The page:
The biggest swell since 1995 is still sending waves to the South Shore (albeit much smaller than a few days ago), and I still can’t seem to wrap my head around what we just saw.
Starting last week before July 20, when Tahiti went Code Red for only the second time, we knew something special was going to happen. But whether this was actually going to be an historic swell, or just another “big south” remained to be seen. Before this swell, the most recent benchmarks were last August’s swell (which peaked at around 4 at 17 on the buoys), the 2011 Code Red swell (4.5 at 18), the 1996 swell that Mike Stewart chased from Tahiti to Hawaii to California and then on to Alaska (estimated at around 7 feet at 20 seconds), and the “Kamehameha Day Swell” on June 13, 1995. That last swell was the one that everyone remembers as being the biggest and best. Threes was supposedly six to eight foot and as good as it has ever been, and more than 200 people were in the lineup at one time.
But how was this swell going to match up? Would it be a repeat of 1995, a “big but not historic swell” like last summer, or something in the middle? That was the big question as the buoys started to show the swell on Friday.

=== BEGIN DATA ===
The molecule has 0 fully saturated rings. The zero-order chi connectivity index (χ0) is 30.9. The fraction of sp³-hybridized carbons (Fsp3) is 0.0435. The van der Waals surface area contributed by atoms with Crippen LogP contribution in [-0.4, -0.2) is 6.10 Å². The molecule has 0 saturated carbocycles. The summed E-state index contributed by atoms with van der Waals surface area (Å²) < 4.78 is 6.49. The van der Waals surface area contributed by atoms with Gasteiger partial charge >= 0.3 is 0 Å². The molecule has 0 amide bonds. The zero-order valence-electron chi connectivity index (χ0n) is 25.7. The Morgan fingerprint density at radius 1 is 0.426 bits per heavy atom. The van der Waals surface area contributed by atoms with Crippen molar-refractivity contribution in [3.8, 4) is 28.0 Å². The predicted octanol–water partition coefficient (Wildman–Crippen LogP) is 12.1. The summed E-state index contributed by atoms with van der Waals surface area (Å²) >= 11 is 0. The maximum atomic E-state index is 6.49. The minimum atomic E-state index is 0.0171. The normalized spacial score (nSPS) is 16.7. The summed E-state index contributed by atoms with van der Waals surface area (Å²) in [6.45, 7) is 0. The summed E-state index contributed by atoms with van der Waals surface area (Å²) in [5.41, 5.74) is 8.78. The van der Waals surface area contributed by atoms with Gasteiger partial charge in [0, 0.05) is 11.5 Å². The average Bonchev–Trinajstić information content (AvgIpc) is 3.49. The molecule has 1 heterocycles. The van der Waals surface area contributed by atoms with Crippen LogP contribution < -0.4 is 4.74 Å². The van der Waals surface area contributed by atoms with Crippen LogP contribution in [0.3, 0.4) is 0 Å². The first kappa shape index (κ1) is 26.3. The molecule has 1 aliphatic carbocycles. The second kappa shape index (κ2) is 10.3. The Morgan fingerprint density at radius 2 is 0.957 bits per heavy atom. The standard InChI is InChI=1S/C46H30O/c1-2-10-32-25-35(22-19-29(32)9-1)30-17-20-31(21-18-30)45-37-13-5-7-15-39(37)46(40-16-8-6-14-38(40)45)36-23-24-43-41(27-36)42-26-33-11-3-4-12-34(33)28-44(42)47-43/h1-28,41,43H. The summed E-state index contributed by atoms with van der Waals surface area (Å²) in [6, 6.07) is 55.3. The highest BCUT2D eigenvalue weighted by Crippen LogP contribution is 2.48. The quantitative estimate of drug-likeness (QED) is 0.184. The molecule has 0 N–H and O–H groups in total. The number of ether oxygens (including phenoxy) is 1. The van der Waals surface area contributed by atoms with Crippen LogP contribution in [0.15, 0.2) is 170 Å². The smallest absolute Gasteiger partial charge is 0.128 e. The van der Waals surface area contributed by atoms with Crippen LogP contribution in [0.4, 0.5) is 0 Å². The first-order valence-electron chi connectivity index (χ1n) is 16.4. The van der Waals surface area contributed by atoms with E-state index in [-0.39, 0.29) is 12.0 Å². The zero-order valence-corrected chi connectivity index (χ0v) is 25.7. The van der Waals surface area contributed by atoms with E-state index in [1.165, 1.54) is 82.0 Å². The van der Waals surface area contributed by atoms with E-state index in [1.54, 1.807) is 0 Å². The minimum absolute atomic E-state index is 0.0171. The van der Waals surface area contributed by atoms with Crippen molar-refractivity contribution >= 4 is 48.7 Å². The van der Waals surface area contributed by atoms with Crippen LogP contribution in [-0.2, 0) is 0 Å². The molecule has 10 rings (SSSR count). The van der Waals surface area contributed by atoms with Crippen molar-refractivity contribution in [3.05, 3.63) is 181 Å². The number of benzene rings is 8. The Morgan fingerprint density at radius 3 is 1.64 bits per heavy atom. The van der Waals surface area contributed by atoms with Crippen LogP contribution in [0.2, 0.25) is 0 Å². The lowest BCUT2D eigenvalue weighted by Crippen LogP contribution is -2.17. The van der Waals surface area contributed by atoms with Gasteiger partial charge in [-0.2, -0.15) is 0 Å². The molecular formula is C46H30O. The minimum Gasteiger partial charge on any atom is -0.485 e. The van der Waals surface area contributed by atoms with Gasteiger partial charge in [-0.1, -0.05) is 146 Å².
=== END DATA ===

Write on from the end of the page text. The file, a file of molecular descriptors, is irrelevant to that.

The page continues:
By Saturday evening, it was clear that this was no ordinary swell. Barbers Point buoy hit 6.5 feet at 21 seconds, Bowls was maxed out, Hawaii Kai was third reefing (but super windy), and reports from the Westside were all sorts of epic.
We knew that the swell was likely to peak overnight and early Sunday morning, but we didn’t know if it would get any bigger than it already was. But early on Sunday the buoys went apocalyptic—8.5 feet at 20 seconds, easily the biggest reading on the South Shore since at least 1995. The buoy at Bowls got blown away, Waikiki was huge lines of white water stacked to the horizon, a handful of guys were out at Castles trying to connect two-mile lines to Canoes (like Duke Kahanamoku did in 1917), and a number of the North Shore’s gnarliest chargers were surfing a legitimate 12- to 15-foot outer reef—within view of Honolulu!
It turns out “historic” was the perfect descriptor for this swell, which ended up lasting a full five days. There was small, background, 23-second-period swell on Friday, Saturday was bigger than anything in 20 years, Sunday was even bigger and legitimately XL, Monday was still six to eight foot and would have qualified as the biggest day of the summer pretty much any other year in the past decade, and Tuesday was still three to four foot! This was literally the biggest South Shore swell since Hawaiian South Shore opened, so I hope you all had a chance to get out there and catch some bombs. Enjoy the normal sized longboarding on the forecast, but pray for surf. Here's hoping it’s not another 25 years before we see waves like this again!Video by